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Church of England Postpones
Vote on Female Bishops
BY TREVOR GRUNDY ©2012 Religion News Service
he Church of England's General Synod decided on July 9 to delay a final vote on allowing women to become bishops until a meeting in London this November.
Proposed legislation at the General Synod, the church's governing body, would have created a two-tier system in which female bishops and men who ordained women or who had been ordained by women would fall under a separate category.
The House of Bishops had introduced an amendment in which a church that objected to the authority of a woman could request a male replacement. Senior Anglican campaigners condemned the amendment, saying it would have legitimized discriminatory laws in the United Kingdom.
The House of Bishops will now meet in September to take another look at its proposal.
"It's a victory for the Church of England, which has issued a resounding 'No' to discrimination," said Christina Rees, a member of the General Synod and the Archbishops' Council. "Had this measure been approved it would have had the effect of discriminating against people who believe men and women are equal."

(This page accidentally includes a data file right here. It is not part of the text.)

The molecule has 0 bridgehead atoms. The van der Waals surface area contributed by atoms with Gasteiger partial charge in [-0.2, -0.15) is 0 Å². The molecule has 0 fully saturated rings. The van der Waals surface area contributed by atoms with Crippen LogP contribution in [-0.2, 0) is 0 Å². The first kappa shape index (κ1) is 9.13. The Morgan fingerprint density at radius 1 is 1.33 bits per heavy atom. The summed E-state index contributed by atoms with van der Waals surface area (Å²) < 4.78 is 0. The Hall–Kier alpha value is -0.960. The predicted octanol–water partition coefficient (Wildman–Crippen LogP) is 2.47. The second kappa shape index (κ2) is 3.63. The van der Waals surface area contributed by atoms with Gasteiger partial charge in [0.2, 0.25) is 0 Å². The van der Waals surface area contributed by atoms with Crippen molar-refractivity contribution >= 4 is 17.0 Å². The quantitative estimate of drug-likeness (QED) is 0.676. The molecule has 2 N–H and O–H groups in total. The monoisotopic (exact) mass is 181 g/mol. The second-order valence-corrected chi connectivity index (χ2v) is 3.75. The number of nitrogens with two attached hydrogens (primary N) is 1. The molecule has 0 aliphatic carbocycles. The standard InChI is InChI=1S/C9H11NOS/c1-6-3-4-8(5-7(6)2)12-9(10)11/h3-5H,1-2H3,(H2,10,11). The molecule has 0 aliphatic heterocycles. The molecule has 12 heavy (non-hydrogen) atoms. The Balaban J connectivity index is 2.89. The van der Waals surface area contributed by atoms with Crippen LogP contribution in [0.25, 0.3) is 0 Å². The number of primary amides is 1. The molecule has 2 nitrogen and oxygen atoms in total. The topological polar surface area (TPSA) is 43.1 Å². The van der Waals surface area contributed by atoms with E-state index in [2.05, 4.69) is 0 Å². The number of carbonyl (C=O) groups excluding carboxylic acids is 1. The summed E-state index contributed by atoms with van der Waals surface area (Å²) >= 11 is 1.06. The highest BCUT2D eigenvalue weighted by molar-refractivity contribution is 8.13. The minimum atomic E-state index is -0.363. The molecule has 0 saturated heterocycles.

The decision to delay further debate gives the bishops about four months to come up with a fresh plan to allow women to hold senior jobs in the Church of England, while satisfying traditionalists who don't accept the authority of women.
Amid the debate, a woman was appointed to head one of England's top two cathedrals. The appointment of the Very Rev. Vivienne Faull as dean of York makes her the most senior female in the Church of England. Faull succeeds Keith Jones, who retired in April. She is expected to take up her post in September.